Does moving California’s presidential primary election to March make the state more relevant? Not so far.
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The more or less official rationale offered by the state’s Democratic politicians for moving our presidential primary election to March 3 was that the nation’s most populous and diverse state should play a major role in choosing a challenger to President Donald Trump and compel candidates to pay attention to our issues.
They implied that making the state relevant in presidential politics was worth forcing earlier-than-usual decisions on down-ballot issues, including contests for 153 legislative and congressional seats, countless local government offices and hundreds of state and local ballot measures.
An unofficial reason for moving California’s presidential primary from June to March was that presidential hopefuls would feel obligated to cultivate California’s political figures, making them more relevant or at least feeding their egos.
Moreover, it was believed, if California Sen. Kamala Harris could shine in the early rounds of caucuses and primaries, her home state could give her presidential ambitions a very big boost.
So how’s all of that working out? Not particularly well.
Harris was briefly the Democratic flavor of the week but wound up as an early dropout. Other candidates have swooped into the state periodically, mostly to raise money. But in their rare public appearances, they rarely make special efforts to respond to California issues.
Michael Bloomberg, the uber-wealthy former mayor of New York City, is a late bloomer and has ignored other states while spending heavily in hopes of making a big splash in California. He’s garnered many endorsements but the latest tracking poll by data guru Paul Mitchell for Capitol Weekly has him with only an outside chance of winning any delegates.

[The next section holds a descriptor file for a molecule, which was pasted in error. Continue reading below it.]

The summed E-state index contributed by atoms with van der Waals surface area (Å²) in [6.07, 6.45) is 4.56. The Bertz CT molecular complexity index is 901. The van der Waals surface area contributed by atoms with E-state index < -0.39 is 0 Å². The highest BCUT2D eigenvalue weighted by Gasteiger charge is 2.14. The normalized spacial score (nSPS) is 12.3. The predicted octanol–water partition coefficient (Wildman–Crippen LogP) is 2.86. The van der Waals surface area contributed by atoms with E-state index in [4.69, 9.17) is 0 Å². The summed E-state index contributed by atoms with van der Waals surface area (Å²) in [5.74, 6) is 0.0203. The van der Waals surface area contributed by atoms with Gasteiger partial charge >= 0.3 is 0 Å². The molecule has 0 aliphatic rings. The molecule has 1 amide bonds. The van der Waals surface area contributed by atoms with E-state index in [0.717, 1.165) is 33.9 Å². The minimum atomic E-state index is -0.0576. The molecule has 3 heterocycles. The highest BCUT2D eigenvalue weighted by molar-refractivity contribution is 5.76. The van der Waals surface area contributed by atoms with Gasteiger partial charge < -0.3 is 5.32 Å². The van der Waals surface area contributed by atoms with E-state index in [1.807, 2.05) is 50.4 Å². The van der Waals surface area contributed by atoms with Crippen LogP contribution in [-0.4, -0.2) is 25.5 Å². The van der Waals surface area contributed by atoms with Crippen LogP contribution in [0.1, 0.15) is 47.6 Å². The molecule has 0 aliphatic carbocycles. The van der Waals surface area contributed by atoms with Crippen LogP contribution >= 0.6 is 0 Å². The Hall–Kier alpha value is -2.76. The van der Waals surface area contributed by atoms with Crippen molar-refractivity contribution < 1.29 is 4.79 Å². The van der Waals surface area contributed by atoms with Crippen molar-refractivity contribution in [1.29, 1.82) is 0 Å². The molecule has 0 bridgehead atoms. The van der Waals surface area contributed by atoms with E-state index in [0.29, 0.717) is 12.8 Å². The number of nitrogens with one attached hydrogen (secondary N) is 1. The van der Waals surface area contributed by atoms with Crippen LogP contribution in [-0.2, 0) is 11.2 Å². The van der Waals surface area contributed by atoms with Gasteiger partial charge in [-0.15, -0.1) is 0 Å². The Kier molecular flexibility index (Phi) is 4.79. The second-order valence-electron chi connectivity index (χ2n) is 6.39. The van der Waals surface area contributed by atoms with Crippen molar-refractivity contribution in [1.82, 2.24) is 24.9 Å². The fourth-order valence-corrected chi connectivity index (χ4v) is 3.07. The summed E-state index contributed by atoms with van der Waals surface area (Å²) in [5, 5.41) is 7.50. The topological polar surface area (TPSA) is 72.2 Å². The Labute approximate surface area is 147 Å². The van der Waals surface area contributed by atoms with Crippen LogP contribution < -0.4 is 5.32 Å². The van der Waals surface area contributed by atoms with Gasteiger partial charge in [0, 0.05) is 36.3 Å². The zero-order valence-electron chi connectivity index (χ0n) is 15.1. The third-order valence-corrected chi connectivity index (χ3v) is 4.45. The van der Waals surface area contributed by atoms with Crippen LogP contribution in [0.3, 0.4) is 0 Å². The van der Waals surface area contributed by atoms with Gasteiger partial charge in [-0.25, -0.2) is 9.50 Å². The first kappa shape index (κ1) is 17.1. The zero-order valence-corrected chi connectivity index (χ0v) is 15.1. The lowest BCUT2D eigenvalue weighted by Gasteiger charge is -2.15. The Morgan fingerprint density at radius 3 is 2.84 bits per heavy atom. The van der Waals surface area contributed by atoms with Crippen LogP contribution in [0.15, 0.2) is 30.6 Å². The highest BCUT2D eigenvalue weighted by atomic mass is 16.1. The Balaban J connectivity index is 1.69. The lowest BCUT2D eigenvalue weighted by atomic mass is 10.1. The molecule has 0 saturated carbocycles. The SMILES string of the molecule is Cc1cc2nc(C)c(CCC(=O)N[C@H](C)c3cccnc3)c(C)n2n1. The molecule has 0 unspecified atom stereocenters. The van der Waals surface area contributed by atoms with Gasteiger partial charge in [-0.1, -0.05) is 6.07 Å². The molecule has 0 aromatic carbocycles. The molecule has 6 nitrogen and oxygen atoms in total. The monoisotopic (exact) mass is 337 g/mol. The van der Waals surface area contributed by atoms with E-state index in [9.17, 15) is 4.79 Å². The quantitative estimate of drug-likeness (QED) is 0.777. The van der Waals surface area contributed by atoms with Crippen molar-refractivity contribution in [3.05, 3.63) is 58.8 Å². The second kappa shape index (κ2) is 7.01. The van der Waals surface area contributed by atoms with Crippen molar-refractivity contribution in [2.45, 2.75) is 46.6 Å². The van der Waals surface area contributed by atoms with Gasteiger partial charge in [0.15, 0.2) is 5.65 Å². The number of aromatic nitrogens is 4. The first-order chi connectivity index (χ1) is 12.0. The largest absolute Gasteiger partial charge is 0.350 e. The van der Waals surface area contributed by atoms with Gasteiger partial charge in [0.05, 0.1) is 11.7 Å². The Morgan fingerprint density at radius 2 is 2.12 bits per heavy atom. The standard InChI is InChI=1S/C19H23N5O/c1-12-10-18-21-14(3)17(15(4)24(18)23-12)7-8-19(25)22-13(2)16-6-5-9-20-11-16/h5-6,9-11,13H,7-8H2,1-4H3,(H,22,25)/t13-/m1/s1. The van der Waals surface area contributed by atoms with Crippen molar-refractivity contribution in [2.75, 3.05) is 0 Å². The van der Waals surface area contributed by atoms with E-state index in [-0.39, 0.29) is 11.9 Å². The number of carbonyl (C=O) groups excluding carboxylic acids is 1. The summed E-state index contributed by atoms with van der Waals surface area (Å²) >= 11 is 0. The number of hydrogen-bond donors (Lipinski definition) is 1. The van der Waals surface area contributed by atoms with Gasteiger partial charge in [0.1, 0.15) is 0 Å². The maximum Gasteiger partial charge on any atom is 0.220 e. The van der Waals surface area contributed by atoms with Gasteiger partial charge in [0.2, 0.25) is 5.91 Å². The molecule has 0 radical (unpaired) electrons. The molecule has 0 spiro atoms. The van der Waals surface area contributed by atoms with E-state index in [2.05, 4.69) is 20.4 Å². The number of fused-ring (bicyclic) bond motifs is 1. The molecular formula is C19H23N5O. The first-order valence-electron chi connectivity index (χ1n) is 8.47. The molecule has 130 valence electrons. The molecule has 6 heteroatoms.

Fellow billionaire Tom Steyer, a Californian, is barely registering at all.
Vermont Sen. Bernie Sanders and former South Bend Mayor Pete Buttigieg topped the first two contests in Iowa and New Hampshire and Mitchell’s polling in early February confirmed that they are leading the pack in California. Former Vice President Joe Biden, an early leader in California, and Massachusetts Sen. Elizabeth Warren are fading here as they have nationally.
In other words, California is not standing out as an arena for changing the patterns developing elsewhere. Our March 3 primary will be only one of 16 on that day, which has been dubbed Super Tuesday, and our drawn-out voting system virtually blocks the state from having a big impact.
We really don’t have an election day but rather an election month ending on March 3. Most voting is by mail and it’s already underway. And as mail voting was beginning, the state Legislature changed the rules to allow more “no party preference” voters to cast ballots for one of the Democratic candidates.
We won’t know definitely who won what until early April because of the state’s laborious system of deciding which ballots are legitimately to be counted and because the Democratic Party awards delegates both by congressional district and statewide, with minimum vote thresholds of 15% for candidates to win anything anywhere.
Chances are very high that by the time California actually reports its results in April and divvies up its delegates, outcomes in other Super Tuesday states, as well as the Nevada caucuses and South Carolina primary later this month will have pretty much settled who has a commanding lead.
The net impact of moving California’s primary from June to March may not be how it affects presidential politics but how an eight-month gap between primary and general elections affects choices for legislative, congressional and local government offices.